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Boxer who killed pregnant mom in head-on collision in Hemet sentenced

 

Last updated 6/28/2019 at 6:22pm

Courtesy photo

Marcos Forestal-Coutin, 29, pleaded guilty in March to DUI gross vehicular manslaughter and a sentence-enhancing great bodily injury allegation.

BANNING - A Cuban athlete who killed a 29-year-old pregnant mother of three when he struck her vehicle head-on in Hemet while driving under the influence was sentenced today to 10 years in state prison.

Marcos Forestal-Coutin, 29, pleaded guilty in March to DUI gross vehicular manslaughter and a sentence-enhancing great bodily injury allegation. No charges were dismissed under the plea agreement, which Riverside County Superior Court Judge Mark Johnson certified, imposing the maximum sentence for the offenses.

Forestal-Coutin was arrested immediately after he caused the Sept. 10, 2018, collision that ultimately killed Krystil Kincaid of San Jacinto, who was in the third trimester of her pregnancy, and her unborn daughter.

The defendant, ranked by the World Boxing Federation as a super bantamweight champion, wasn't injured in the wreck, which happened about 8:30 p.m. in the 500 block Warren Road, just north of Devonshire Avenue.

According to Hemet police Lt. Eric Dickson, Forestal-Coutin was driving his BMW over the speed limit south on Warren when he veered into opposing traffic lanes.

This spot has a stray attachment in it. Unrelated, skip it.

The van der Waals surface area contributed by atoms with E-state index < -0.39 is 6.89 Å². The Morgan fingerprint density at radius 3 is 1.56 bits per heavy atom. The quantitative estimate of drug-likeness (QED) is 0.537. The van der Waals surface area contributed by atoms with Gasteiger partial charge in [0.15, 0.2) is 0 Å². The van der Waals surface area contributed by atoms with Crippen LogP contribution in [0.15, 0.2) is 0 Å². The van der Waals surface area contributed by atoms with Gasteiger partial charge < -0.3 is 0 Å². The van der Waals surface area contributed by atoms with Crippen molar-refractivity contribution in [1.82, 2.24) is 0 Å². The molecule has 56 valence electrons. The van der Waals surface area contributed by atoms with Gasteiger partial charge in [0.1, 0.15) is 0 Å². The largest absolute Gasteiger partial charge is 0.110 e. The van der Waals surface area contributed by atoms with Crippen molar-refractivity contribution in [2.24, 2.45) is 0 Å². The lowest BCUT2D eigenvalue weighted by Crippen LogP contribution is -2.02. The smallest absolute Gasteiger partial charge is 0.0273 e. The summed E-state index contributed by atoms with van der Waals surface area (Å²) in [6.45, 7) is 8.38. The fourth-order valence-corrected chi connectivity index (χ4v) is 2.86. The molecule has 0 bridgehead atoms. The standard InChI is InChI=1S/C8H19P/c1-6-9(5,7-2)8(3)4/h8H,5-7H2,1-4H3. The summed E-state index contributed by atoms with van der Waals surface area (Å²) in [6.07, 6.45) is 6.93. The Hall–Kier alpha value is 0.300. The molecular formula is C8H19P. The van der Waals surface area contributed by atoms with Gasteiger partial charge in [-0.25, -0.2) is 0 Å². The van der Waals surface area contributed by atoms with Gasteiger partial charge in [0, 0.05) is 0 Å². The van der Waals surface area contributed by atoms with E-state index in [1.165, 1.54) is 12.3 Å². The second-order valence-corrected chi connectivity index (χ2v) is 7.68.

Kincaid, who was at the wheel of a Chrysler minivan, was unable to steer clear of the defendant's car, and the two vehicles collided in the northbound lanes. The Chrysler caught fire, but patrol officers arrived within a couple of minutes and immediately doused the flames with their fire extinguishers.

Kincaid was pinned inside the minivan, requiring firefighters to extricate her using industrial gear.

The victim's husband of 12 years, Zach Kincaid, later told reporters that he was on the phone with his wife at the time of impact and heard the rescue as it unfolded.

According to published reports, Forestal-Coutin stayed close by and livestreamed the rescue operation, suggesting that he was the victim.

Dickson said officers detained the defendant, and after questioning him, determined he was intoxicated, resulting in his arrest.

Kincaid was airlifted to Riverside University Medical Center in Moreno Valley, where she lingered on life support for six days, when both she and the baby died.

A separate charge for the neonatal death was not filed by prosecutors because the law only permits a filing for unborn children when the case involves murder, not manslaughter, according to the District Attorney's Office.

Kincaid left behind an 11-year-old daughter and sons, ages 8 and 14, as well as a 14-year-old stepdaughter.

 

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